Soup kitchens and shelters and mission trips and volunteering are chore oriented, but they have glory attached to them. This kind of almsgiving is definitely crucial and meaningful, but small things are where we learn to do things in secret. Like changing your little sister’s dirty diaper and cooing with her while you do it. Nobody is watching, only God sees, and this is true almsgiving. When a child’s heart is broken in the right way his/her service at the soup kitchen or shelter is genuine. It is based on previous training that has shaped a worldview of service, sharing, and burden baring. I saw this over and over again in the years my husband and I were youth pastors. The children who were trained at home were the ones who cried their eyes out on mission trips when confronted with poverty and disease. They saw things differently, and they worked the hardest. I try to train my children to bare a portion of the family burden, to see their value in their service to others. In this way work and chores can be joyful.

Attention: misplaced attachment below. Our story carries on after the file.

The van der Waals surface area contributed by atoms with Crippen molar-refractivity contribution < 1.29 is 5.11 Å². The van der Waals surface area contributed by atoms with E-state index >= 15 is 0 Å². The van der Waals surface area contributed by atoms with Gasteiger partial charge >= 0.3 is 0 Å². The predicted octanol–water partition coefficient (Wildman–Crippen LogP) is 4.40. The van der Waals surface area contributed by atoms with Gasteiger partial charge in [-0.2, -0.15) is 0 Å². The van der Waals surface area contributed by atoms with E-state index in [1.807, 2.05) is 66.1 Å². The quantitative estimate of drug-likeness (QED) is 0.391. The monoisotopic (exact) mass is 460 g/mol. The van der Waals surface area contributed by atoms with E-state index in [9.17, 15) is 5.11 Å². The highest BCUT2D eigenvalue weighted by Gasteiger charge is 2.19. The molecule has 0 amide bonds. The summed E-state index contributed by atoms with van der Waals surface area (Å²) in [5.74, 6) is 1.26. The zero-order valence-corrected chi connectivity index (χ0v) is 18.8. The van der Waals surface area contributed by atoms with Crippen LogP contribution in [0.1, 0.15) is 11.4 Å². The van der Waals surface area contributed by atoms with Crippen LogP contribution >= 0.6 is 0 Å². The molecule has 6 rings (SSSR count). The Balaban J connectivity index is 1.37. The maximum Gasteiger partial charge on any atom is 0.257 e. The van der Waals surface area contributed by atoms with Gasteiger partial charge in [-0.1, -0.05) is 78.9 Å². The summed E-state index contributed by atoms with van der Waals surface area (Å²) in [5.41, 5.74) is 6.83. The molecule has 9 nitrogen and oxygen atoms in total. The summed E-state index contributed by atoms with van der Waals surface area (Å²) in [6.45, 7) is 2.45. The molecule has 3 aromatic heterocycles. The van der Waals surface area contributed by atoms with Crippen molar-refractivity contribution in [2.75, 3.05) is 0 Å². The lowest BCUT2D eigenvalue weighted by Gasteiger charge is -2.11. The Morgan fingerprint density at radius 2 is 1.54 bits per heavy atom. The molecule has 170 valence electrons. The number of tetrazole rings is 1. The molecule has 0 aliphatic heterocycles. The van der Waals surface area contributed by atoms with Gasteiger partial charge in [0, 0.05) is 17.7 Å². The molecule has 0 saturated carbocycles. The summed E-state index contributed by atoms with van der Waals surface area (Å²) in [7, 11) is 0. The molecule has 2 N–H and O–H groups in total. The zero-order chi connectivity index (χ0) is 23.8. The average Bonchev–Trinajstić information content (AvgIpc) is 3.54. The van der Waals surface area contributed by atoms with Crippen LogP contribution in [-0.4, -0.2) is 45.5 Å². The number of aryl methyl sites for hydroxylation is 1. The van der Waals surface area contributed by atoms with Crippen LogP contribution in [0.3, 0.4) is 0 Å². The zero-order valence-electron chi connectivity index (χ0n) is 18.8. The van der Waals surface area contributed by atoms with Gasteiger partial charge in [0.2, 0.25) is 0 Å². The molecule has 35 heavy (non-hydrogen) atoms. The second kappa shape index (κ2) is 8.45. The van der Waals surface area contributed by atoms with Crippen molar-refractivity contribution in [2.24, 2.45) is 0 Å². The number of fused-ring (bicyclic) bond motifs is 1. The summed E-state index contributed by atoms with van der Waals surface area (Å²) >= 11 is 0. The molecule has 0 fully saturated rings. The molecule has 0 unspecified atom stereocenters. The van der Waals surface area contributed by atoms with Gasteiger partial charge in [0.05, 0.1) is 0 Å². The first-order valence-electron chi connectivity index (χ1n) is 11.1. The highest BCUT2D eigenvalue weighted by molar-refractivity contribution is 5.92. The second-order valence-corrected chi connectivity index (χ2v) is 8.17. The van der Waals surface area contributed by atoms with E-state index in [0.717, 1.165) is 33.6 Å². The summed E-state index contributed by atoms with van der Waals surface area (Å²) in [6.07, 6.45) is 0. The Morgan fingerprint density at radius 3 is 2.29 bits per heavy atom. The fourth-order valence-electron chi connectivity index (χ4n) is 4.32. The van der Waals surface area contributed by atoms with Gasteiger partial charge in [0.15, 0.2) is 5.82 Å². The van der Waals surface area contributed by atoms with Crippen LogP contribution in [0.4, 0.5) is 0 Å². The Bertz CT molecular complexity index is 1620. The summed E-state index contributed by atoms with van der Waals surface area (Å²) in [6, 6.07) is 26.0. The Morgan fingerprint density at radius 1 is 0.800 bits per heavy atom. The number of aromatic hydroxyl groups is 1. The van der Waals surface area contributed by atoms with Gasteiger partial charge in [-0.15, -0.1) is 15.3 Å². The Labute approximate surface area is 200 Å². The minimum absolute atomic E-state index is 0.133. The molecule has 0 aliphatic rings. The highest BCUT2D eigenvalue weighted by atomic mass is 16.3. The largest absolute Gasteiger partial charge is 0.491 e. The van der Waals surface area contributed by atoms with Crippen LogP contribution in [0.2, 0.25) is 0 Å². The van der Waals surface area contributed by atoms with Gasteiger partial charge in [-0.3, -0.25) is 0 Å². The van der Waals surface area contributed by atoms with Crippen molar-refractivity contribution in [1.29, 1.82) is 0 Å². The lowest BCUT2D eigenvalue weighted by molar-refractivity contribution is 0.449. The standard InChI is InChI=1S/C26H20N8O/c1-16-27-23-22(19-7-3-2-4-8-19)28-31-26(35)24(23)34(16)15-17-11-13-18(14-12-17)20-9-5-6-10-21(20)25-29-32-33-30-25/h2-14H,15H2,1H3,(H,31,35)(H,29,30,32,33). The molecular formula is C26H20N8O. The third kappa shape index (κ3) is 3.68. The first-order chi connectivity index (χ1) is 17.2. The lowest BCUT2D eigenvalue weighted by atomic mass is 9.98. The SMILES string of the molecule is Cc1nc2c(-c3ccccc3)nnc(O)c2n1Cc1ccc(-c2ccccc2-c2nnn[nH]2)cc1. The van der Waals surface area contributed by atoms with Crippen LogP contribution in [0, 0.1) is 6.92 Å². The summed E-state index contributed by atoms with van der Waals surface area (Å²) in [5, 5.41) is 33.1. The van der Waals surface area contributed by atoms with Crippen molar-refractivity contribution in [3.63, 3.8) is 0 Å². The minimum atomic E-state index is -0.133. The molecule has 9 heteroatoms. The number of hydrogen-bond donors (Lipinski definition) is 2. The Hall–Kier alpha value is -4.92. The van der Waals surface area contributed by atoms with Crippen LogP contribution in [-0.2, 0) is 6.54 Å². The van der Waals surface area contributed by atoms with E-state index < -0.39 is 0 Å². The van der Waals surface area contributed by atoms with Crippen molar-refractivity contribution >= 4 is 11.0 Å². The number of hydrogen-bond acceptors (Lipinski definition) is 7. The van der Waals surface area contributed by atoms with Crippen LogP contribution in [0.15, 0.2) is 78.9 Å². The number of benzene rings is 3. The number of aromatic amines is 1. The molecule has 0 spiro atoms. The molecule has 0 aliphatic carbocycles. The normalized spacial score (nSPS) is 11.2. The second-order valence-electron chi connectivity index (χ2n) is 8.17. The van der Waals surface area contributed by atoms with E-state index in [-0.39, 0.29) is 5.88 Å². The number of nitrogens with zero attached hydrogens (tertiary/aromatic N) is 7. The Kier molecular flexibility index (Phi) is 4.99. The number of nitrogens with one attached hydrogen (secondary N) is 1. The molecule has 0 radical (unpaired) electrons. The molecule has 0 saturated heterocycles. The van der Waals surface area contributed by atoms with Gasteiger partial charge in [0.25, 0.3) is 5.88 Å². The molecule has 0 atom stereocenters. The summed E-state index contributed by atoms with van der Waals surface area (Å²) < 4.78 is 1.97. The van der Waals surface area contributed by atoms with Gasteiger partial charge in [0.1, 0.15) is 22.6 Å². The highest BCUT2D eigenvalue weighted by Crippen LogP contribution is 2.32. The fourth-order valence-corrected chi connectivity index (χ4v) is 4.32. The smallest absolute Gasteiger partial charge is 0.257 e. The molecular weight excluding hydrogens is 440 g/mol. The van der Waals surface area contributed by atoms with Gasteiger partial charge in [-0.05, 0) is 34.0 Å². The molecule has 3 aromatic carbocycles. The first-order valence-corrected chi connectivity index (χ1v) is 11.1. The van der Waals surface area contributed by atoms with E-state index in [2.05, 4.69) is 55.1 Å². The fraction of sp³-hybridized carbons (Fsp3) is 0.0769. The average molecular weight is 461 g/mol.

Count Our Blessings
Is it really a blessing to be a part of a family that practices radical sharing and daily chores? Well, I think so, but sometimes my kiddos don’t see the benefit. That’s ok…they are children. However, I sense a sort of contentedness in my children that many kids lack. They are not little saints, always happy to work or share, but down deep I can see true happiness. I see a kind of self esteem that is genuine and peaceful. I really think, without them knowing it, my children have learned true happiness through sharing and work. They know that they are valuable, not as objects of worship, but as individuals with certain God-given talents and abilities that contribute to the health and happiness of the whole.